Aug 05 2009
Mr. President, today I rise to speak on the nomination of Judge Sonia Sotomayor to be a Justice on the United States Supreme Court. After much consideration, I cannot support this nomination.
I have been following this process closely. I have been reading her rulings and her speeches. I have been watching her hearing at the Senate Judiciary Committee. I met with her one-on-one and was able to ask her questions. Unfortunately, I find her to be unsuitable to be a member of the United States Supreme Court.
The first problem I would like to discuss is her lack of direct answers to direct questions. I had this problem in my meeting with her and it appears from watching the Judiciary Committee hearings that other members have had that problem too. My biggest concern in this area is that she answered the questions from the perspective of the job she has, not the job she has been nominated for. As a member of the district or circuit court, she must rely heavily on precedent. However, as a Justice of the Supreme Court, she is in the position to set precedent. When I asked her simple questions about how she would treat certain subjects, she retreated to saying that she would use precedent to decide how to proceed. I found this unsatisfactory because she would be setting precedent as a member of the Supreme Court. In fact, throughout her nomination process I have seen her sidestep direct questions time and time again. We have seen this happen numerous times during her hearing before the Judiciary Committee. I think we deserve answers to these questions and we have not gotten them.
However, we can learn about her views and how she might perform on the Supreme Court by studying her record. She has an extensive record, which includes seventeen years as a judge and, prior to that, time spent as a prosecutor, in private practice, and as a member of groups such as the Puerto Rican Legal Defense and Education Fund. This gives us much to look at, such as her decisions, speeches, and other sources. I have studied these and I would like to comment on them and her views.
When I spoke on the nomination of Chief Justice John Roberts in 2005, I pointed out the problem of the Supreme Court and other judges trying to replace Congress and state legislatures. Important social issues have been taken out of the political process and decided by unelected judges. I can say with certainty that this was not the way the Founding Fathers and authors of the Constitution intended for it to work.
The creation of law is reserved for elected legislatures, chosen by the people. The Supreme Court is not a nine person legislature created to interact with or replace the United States Congress. When judges and justices take the law into their own hands and act as if they were a legislative body, it flies in the face of the Constitution. Because of this, whether in the Supreme Court or in lower courts, many people have lost respect for our judicial system. This cannot continue to happen. In addition to obvious constitutional concerns, if someday the public and the rest of the political system begin to tune out the courts and ignore their decisions altogether, it would be grave for our country.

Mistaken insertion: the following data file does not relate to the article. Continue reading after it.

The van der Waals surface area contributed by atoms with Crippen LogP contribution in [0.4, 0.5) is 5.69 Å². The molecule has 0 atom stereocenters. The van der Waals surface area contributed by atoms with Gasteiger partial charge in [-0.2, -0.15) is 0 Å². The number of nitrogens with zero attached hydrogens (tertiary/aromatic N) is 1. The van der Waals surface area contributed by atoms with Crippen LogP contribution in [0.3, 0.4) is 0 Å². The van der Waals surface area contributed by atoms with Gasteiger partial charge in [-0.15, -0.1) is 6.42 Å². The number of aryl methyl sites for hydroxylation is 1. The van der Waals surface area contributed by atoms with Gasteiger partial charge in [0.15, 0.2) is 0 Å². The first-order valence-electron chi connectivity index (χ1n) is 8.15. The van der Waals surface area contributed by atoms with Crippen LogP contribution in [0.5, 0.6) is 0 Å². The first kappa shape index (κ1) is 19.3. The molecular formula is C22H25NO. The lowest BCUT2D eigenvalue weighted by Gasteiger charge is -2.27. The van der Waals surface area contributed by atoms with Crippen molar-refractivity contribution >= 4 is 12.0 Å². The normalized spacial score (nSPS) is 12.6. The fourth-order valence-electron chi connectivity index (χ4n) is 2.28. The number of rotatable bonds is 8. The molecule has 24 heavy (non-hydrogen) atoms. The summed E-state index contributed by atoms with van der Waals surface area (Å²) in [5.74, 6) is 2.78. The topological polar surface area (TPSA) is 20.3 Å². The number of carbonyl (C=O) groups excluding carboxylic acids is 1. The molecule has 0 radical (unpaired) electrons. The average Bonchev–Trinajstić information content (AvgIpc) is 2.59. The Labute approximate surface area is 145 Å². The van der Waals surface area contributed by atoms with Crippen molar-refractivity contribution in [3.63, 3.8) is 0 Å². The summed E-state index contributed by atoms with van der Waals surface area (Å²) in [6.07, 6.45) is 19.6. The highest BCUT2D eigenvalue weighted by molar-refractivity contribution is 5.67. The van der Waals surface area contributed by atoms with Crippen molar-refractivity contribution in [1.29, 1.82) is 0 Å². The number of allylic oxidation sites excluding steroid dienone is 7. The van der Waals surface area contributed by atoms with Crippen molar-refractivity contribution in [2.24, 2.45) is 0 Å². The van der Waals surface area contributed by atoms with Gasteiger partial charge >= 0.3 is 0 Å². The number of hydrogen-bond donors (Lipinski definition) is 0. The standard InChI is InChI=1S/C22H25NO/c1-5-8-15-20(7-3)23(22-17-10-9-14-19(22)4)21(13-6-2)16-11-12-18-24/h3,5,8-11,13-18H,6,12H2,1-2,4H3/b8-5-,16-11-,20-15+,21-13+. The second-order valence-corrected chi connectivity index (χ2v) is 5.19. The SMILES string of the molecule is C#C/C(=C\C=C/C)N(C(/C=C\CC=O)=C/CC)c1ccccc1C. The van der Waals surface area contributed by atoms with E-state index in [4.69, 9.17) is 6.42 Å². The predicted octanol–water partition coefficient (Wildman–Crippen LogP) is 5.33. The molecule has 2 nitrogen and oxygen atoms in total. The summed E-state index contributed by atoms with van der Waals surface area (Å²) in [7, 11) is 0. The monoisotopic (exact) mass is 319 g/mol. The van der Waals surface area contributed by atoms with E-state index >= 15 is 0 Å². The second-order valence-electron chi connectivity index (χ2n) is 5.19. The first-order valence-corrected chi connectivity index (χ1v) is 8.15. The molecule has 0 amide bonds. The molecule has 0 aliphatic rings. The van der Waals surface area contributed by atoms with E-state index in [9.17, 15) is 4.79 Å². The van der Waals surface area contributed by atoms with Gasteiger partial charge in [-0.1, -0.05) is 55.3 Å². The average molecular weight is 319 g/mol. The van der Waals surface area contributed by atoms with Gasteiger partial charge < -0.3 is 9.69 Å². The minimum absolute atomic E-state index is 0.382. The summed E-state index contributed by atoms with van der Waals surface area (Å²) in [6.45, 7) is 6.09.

During their confirmations, I felt that Chief Justice Roberts and Justice Alito understood this. That is probably the biggest reason why I voted for them. I am afraid that I cannot say the same about Judge Sotomayor.
Much has been said about Judge Sotomayor’s “wise Latina woman” comments. Even though they have been discussed many times over, they are still relevant and speak to her views on the role of judges. In her infamous 2001 speech, she said that “a wise Latina woman” would “more often than not reach a better conclusion than a white male.” This shows a clear method of her thinking and indicates she accepts the idea that personal experiences and emotions influence a judge’s rulings, rather than the words of the law and the Constitution.
She used the “wise Latina woman” phrase in at least four other speeches, most recently in 2004. The fact that it was repeated so often indicates that she believes it. She has said that the notion of impartiality on the bench is “an aspiration” and has gone on to claim that “by ignoring our differences as women or men of color we do a disservice both to law and society.” When President Obama began discussing what sort of person he wanted to nominate to Supreme Court, he put a premium on the nominee having “empathy.” Well, it appears that he got his wish.